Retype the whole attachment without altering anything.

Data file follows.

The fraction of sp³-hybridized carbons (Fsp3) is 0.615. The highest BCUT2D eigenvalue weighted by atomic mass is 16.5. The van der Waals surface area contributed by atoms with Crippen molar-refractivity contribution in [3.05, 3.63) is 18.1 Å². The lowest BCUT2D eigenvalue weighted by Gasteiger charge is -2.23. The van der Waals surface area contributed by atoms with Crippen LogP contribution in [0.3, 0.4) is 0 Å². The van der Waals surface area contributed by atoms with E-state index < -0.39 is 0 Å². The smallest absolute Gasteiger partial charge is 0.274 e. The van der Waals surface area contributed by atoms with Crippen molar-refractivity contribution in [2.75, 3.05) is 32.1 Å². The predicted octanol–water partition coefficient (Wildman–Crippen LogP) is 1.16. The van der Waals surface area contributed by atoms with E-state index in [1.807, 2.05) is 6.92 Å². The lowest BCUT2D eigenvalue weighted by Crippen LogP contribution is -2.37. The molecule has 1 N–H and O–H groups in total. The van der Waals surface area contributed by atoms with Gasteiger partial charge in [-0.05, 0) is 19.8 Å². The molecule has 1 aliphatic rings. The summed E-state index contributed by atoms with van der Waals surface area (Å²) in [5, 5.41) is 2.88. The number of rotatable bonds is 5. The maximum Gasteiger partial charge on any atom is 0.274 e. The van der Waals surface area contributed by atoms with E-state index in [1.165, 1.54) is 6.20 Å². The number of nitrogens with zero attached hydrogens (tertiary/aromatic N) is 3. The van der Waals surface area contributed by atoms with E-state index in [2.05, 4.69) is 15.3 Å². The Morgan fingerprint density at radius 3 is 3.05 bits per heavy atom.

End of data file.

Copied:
The fraction of sp³-hybridized carbons (Fsp3) is 0.615. The highest BCUT2D eigenvalue weighted by atomic mass is 16.5. The van der Waals surface area contributed by atoms with Crippen molar-refractivity contribution in [3.05, 3.63) is 18.1 Å². The lowest BCUT2D eigenvalue weighted by Gasteiger charge is -2.23. The van der Waals surface area contributed by atoms with Crippen LogP contribution in [0.3, 0.4) is 0 Å². The van der Waals surface area contributed by atoms with E-state index < -0.39 is 0 Å². The smallest absolute Gasteiger partial charge is 0.274 e. The van der Waals surface area contributed by atoms with Crippen molar-refractivity contribution in [2.75, 3.05) is 32.1 Å². The predicted octanol–water partition coefficient (Wildman–Crippen LogP) is 1.16. The van der Waals surface area contributed by atoms with E-state index in [1.807, 2.05) is 6.92 Å². The lowest BCUT2D eigenvalue weighted by Crippen LogP contribution is -2.37. The molecule has 1 N–H and O–H groups in total. The van der Waals surface area contributed by atoms with Gasteiger partial charge in [-0.05, 0) is 19.8 Å². The molecule has 1 aliphatic rings. The summed E-state index contributed by atoms with van der Waals surface area (Å²) in [5, 5.41) is 2.88. The number of rotatable bonds is 5. The maximum Gasteiger partial charge on any atom is 0.274 e. The van der Waals surface area contributed by atoms with E-state index in [1.165, 1.54) is 6.20 Å². The number of nitrogens with zero attached hydrogens (tertiary/aromatic N) is 3. The van der Waals surface area contributed by atoms with E-state index in [2.05, 4.69) is 15.3 Å². The Morgan fingerprint density at radius 3 is 3.05 bits per heavy atom.